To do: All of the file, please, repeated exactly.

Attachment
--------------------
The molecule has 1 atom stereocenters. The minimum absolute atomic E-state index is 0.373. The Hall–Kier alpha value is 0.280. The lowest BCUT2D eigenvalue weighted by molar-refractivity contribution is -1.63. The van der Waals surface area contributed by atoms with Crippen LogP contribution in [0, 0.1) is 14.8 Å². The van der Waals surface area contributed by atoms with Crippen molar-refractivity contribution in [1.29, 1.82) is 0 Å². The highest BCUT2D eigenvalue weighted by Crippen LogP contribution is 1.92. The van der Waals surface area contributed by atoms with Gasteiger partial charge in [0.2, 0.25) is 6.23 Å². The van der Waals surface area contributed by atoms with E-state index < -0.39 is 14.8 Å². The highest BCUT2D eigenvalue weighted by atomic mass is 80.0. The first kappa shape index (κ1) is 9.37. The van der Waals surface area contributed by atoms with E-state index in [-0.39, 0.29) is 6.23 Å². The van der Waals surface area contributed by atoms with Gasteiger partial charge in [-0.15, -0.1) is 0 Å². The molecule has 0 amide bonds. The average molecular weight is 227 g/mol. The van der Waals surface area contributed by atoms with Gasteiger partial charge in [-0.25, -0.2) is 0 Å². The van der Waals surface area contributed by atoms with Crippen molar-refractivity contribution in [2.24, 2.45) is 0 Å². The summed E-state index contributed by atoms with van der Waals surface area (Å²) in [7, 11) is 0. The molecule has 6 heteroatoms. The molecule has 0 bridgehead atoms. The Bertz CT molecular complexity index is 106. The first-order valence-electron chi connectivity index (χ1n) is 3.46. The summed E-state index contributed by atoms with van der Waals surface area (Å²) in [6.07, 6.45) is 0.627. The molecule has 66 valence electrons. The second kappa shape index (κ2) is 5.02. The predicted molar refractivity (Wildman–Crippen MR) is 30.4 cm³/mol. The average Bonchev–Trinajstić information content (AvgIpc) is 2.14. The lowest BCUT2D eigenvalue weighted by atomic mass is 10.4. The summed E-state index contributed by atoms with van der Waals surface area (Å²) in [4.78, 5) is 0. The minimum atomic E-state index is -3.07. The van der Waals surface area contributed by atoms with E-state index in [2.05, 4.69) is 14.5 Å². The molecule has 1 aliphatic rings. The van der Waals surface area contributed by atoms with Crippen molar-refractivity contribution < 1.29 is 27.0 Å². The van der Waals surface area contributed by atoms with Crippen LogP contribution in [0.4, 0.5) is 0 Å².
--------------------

The molecule has 1 atom stereocenters. The minimum absolute atomic E-state index is 0.373. The Hall–Kier alpha value is 0.280. The lowest BCUT2D eigenvalue weighted by molar-refractivity contribution is -1.63. The van der Waals surface area contributed by atoms with Crippen LogP contribution in [0, 0.1) is 14.8 Å². The van der Waals surface area contributed by atoms with Crippen molar-refractivity contribution in [1.29, 1.82) is 0 Å². The highest BCUT2D eigenvalue weighted by Crippen LogP contribution is 1.92. The van der Waals surface area contributed by atoms with Gasteiger partial charge in [0.2, 0.25) is 6.23 Å². The van der Waals surface area contributed by atoms with E-state index < -0.39 is 14.8 Å². The highest BCUT2D eigenvalue weighted by atomic mass is 80.0. The first kappa shape index (κ1) is 9.37. The van der Waals surface area contributed by atoms with E-state index in [-0.39, 0.29) is 6.23 Å². The van der Waals surface area contributed by atoms with Gasteiger partial charge in [-0.15, -0.1) is 0 Å². The molecule has 0 amide bonds. The average molecular weight is 227 g/mol. The van der Waals surface area contributed by atoms with Gasteiger partial charge in [-0.25, -0.2) is 0 Å². The van der Waals surface area contributed by atoms with Crippen molar-refractivity contribution in [2.24, 2.45) is 0 Å². The summed E-state index contributed by atoms with van der Waals surface area (Å²) in [7, 11) is 0. The molecule has 6 heteroatoms. The molecule has 0 bridgehead atoms. The Bertz CT molecular complexity index is 106. The first-order valence-electron chi connectivity index (χ1n) is 3.46. The summed E-state index contributed by atoms with van der Waals surface area (Å²) in [6.07, 6.45) is 0.627. The molecule has 66 valence electrons. The second kappa shape index (κ2) is 5.02. The predicted molar refractivity (Wildman–Crippen MR) is 30.4 cm³/mol. The average Bonchev–Trinajstić information content (AvgIpc) is 2.14. The lowest BCUT2D eigenvalue weighted by atomic mass is 10.4. The summed E-state index contributed by atoms with van der Waals surface area (Å²) in [4.78, 5) is 0. The minimum atomic E-state index is -3.07. The van der Waals surface area contributed by atoms with E-state index in [2.05, 4.69) is 14.5 Å². The molecule has 1 aliphatic rings. The van der Waals surface area contributed by atoms with Crippen molar-refractivity contribution < 1.29 is 27.0 Å². The van der Waals surface area contributed by atoms with Crippen LogP contribution in [0.4, 0.5) is 0 Å².